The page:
387 F2d 786 National Labor Relations Board v. American Oil Company
387 F.2d 786
NATIONAL LABOR RELATIONS BOARD, Petitioner,
AMERICAN OIL COMPANY, a Maryland corporation, Respondent.
United States Court of Appeals Seventh Circuit.
Nov. 8, 1967, Rehearing Denied Jan. 9, 1968.
Marcel Mallet-Prevost, Asst. Gen. Counsel, Clarice W. Feldman, Atty., N.L.R.B., Washington, D.C., John R. Tadlock, James J. Cronin, Denver, Colo., Arnold Ordman, Gen. Counsel, Dominick L. Manoli, Associate Gen. Counsel, Solomon I. Hirsh, Atty., N.L.R.B., for petitioner.
Karl H. Mueller, Fort Worth, Tex., Donald L. Hastings, G. S. Spindler, Chicago, Ill., Harold E. Mueller, Fort Worth, Tex., for respondent.
Before SCHNACKENBERG, CASTLE and FAIRCHILD, Circuit Judges.
SCHNACKENBERG, Circuit Judge.
We are asked by the National Labor Relations Board, petitioner, to enforce its order requiring the American Oil Company, a Maryland corporation, respondent, to inter alia bargain collectively with the charging union, Oil, Chemical and Atomic Workers International, as the representative of the operating and maintenance employees of respondent, including so-called process supervisors.1
The primary question is whether certain employees of respondent were nonsupervisory employees (and therefore subject to collective bargaining contracts), as found by the Board, or whether they were supervisors within the definition of 2(11) of the National Labor Relations Act, as amended, 29 U.S.C. 152(11), which reads:
The term 'supervisor' means any individual having authority, in the interest of the employer, to hire, transfer, suspend, lay off, recall, promote, discharge, assign, reward, or discipline other employees, or responsibiltiy to direct them, or to adjust their grievances, or effectively to recommend such action, if in connection with the foregoing the exercise of such authority is not of a merely routine or clerical nature, but requires the use of independent judgment.
The record shows that on September 29, 1964, J. A. Norgaard, manager of the refinery of respondent, issued a bulletin entitled:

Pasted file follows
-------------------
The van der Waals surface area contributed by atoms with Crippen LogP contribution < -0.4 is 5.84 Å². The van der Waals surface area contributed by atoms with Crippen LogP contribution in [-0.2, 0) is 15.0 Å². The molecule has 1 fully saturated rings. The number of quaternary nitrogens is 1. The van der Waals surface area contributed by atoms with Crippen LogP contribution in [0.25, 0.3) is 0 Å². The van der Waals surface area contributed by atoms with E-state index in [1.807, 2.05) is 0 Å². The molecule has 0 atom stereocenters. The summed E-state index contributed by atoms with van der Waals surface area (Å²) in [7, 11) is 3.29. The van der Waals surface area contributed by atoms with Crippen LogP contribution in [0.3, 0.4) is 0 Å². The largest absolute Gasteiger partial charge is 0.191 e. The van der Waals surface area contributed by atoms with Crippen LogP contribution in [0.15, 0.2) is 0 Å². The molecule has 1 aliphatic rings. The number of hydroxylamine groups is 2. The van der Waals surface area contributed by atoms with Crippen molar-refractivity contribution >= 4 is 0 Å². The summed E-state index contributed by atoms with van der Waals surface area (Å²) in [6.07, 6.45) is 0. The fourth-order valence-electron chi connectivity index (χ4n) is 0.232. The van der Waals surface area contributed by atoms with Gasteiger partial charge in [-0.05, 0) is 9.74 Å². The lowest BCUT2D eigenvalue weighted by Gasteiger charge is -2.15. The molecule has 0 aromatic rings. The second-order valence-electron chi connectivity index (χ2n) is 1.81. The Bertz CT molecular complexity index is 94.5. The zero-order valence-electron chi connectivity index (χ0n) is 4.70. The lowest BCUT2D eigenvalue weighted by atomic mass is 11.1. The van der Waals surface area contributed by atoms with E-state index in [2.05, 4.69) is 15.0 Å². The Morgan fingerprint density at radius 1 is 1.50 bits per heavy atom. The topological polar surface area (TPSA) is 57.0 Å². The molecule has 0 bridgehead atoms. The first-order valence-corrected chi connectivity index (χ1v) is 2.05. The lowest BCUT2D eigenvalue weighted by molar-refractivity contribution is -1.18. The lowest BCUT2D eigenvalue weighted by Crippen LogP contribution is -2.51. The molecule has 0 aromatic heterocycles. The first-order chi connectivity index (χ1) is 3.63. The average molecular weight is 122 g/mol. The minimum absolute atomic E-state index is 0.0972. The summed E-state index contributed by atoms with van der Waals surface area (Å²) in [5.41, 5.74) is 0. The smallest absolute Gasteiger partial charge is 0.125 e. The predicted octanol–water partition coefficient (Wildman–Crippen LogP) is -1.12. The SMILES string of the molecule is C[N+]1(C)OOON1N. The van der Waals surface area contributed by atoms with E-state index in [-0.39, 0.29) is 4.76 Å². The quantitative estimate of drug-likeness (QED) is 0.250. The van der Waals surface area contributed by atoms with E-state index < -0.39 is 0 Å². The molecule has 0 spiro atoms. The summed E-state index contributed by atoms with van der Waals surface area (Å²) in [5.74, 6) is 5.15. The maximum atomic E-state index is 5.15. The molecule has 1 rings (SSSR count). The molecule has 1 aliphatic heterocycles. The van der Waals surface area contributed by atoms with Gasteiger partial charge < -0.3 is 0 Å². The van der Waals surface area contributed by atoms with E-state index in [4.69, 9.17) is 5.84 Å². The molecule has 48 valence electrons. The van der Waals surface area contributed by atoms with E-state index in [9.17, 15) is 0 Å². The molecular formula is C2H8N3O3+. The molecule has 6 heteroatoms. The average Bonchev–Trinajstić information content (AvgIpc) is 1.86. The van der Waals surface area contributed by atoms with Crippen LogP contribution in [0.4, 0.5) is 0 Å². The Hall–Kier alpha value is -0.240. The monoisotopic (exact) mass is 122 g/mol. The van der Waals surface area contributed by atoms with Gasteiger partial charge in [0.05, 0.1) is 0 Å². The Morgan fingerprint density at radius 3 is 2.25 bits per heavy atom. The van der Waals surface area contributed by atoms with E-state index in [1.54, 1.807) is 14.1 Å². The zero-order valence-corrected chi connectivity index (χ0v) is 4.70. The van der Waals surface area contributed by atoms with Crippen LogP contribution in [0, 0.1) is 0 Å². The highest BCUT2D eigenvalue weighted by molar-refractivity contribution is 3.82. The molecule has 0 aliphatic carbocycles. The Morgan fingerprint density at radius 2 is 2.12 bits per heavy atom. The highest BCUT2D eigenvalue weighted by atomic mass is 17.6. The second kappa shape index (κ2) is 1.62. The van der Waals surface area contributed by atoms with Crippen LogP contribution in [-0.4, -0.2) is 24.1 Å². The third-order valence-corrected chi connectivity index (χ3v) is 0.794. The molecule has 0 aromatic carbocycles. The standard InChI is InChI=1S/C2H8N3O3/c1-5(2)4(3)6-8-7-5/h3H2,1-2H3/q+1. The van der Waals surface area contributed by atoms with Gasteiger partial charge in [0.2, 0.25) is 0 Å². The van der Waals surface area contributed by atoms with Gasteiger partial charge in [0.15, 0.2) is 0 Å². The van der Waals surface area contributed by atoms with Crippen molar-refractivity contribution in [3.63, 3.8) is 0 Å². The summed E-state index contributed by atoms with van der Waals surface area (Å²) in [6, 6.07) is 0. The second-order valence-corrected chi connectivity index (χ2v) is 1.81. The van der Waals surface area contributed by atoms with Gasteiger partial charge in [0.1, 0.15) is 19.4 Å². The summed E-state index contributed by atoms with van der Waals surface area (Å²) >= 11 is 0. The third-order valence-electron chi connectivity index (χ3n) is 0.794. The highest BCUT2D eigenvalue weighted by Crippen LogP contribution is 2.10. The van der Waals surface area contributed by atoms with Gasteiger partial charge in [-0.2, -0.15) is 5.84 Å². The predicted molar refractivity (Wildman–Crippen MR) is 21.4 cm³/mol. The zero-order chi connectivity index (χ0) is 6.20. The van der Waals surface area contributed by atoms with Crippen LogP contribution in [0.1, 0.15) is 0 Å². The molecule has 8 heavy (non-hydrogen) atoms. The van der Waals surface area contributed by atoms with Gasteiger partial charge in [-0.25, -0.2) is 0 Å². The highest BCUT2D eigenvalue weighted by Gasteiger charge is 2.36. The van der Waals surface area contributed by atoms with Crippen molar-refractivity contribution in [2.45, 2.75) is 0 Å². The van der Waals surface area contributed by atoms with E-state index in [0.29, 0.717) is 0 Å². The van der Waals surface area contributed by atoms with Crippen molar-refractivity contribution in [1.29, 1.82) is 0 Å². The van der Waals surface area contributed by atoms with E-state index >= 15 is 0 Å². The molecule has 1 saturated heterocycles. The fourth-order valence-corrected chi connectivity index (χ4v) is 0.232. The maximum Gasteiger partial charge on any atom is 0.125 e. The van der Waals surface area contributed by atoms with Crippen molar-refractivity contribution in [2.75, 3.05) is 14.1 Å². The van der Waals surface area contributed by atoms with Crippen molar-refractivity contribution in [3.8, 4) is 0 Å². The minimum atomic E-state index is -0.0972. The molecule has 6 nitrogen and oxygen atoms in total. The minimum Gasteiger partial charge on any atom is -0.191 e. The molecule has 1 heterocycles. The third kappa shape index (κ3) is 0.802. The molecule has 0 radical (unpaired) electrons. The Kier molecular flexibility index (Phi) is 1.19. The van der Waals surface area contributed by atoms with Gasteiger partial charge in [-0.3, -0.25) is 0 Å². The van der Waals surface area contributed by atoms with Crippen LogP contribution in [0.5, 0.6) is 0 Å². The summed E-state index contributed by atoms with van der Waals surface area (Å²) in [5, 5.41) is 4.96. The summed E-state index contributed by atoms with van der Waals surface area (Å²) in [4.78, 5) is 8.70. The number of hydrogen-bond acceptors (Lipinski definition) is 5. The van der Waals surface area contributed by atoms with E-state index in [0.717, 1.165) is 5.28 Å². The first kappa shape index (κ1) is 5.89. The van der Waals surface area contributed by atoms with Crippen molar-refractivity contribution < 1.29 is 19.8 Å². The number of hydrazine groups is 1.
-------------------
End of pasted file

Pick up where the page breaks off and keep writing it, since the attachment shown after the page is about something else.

Stillmen, Treaters, Pumpers, Engineers on No. 5 P.S., No. 2 FCU, Ultraformer, Central Pump House, Poly Plant, Alky Plant, Boiler Room, Detergent Additives Plant, Sulfurizing Plant, and Asphalt Plant.
This bulletin classified the subject employees as process supervisors, and stated: 'They have and shall have and exercise the following authority, duties, and responsibilities:
'1. Responsibility to direct the work of the employees on his shift and by the use of independent judgment and discretion to determine which work shall be done and how, when and by which employees it shall be done in starting up, shutting down, operating, and controlling of the unit or facility and in so doing to make work assignments and to issue orders and instructions to such employees in behalf of the Company with which they are required to comply.
'2. To supervise, observe, inspect, and evaluate the work and conduct of the employees on his shift and to make proficiency and other reports concerning such employees and to make recommendations for increases, advancements, etc., based thereon which shall be given particular consideration and weight.
'3. To recommend effectively which employees shall work on his shift.
'4. To have immediate and direct charge of the unit or facility to which assigned in respect to access thereto by the employees on his shift and all other employees.
'5. To grant permission to employees on his shift to leave or absent themselves from the unit or facility and from their usual or regularly assigned areas or places of work.